MONTREAL — Airplane and train maker Bombardier will cut 7,500 jobs around the world over the next two years as it tries to turn around its business.
The Montreal-based company said that the reductions are designed to save about US$300 million a year, part of a plan to restore it to profitability by 2020.
Its plans to eliminate 7,500 positions — more than 10 percent of its global workforce — through the end of 2018, are on top of 7,000 positions Bombardier already planned to eliminate by the end of 2017.
About 2,000 positions will be cut across Canada, the aerospace giant said Friday. Two-thirds of the job losses throughout Bombardier will come from its transportation division, with the rest from its aerospace operations.
The company said the job losses will be partially offset by more than 3,700 strategic hirings as Bombardier ramps up production of its CSeries commercial jet and new Global 7000 business aircraft, along with rail contracts.
The manufacturer has been struggling because of heavy spending on new aircraft, a slowdown in business jet demand and production challenges for its railway products.
"I know these aren't easy decisions in the short-term," CEO Alain Bellemare said. "But they are the right decisions to ensure the future of the company."
In February, Bombardier announced plans to cut 7,000 positions by the end of next year as it struggled to sell its signature CSeries passenger jet in the face of competition from global rivals.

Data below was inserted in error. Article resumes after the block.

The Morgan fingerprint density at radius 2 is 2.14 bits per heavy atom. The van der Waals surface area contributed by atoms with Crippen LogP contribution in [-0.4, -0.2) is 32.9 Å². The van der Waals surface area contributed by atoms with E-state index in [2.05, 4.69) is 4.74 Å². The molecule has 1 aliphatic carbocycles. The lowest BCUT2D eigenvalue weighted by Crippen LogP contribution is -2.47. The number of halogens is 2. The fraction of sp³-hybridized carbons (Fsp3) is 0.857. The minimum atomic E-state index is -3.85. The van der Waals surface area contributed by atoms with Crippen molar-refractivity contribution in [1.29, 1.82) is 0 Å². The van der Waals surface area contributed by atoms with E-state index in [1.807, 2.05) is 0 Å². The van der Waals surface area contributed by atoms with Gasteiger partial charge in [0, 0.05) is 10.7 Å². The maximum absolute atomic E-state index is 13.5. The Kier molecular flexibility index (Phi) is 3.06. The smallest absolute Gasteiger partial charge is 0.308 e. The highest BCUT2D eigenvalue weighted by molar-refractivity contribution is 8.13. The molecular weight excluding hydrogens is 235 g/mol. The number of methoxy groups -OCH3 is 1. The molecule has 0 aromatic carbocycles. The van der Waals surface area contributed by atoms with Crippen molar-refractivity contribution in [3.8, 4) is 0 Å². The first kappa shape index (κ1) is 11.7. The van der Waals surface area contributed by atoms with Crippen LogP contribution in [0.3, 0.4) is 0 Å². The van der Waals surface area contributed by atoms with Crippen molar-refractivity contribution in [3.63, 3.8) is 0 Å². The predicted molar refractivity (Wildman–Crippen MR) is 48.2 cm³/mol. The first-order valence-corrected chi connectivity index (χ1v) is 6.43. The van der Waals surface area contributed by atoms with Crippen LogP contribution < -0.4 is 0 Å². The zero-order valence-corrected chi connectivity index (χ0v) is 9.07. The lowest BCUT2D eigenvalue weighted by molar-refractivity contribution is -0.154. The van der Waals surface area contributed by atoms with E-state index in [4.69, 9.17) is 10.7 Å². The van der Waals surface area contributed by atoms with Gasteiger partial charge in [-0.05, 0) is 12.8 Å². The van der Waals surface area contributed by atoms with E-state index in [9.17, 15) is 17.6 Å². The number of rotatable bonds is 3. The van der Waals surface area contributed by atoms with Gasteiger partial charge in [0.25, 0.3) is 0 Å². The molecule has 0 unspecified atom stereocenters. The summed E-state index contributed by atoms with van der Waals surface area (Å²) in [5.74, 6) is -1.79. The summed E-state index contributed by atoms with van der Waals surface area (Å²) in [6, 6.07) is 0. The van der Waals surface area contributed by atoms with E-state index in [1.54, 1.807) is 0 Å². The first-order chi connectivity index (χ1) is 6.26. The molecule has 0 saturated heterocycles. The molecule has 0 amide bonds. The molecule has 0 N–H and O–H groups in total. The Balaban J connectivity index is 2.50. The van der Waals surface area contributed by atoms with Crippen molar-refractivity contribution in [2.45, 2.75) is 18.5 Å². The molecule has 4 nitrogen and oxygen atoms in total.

Bellemare said the latest measure will enable Bombardier to continue investing in its operations and secure more rail and plane work. He said the new jobs will be created in countries where labor costs are cheaper but also within Bombardier's existing network of global operations.
"It's the only way that we can protect the thousands of jobs in the industry and at Bombardier," he said. "It's a very competitive industry and it's important to take the necessary steps to remain competitive in this context."
Bombardier said it expects to record between US$225 million and US$275 million in restructuring charges through the end of next year, starting in the fourth quarter.
The announcement comes after Bombardier asked Canada's federal government for a US$1-billion investment nearly a year ago.
Canada's Innovation Minister Navdeep Bains said the question of federal assistance was not a matter of if, but how it would be given. He said Ottawa wants Bombardier to keep its head office and jobs connected to its research and development activities in Canada.
On its website, Bombardier said it has 31,200 employees in aerospace and 39,400 in transportation globally.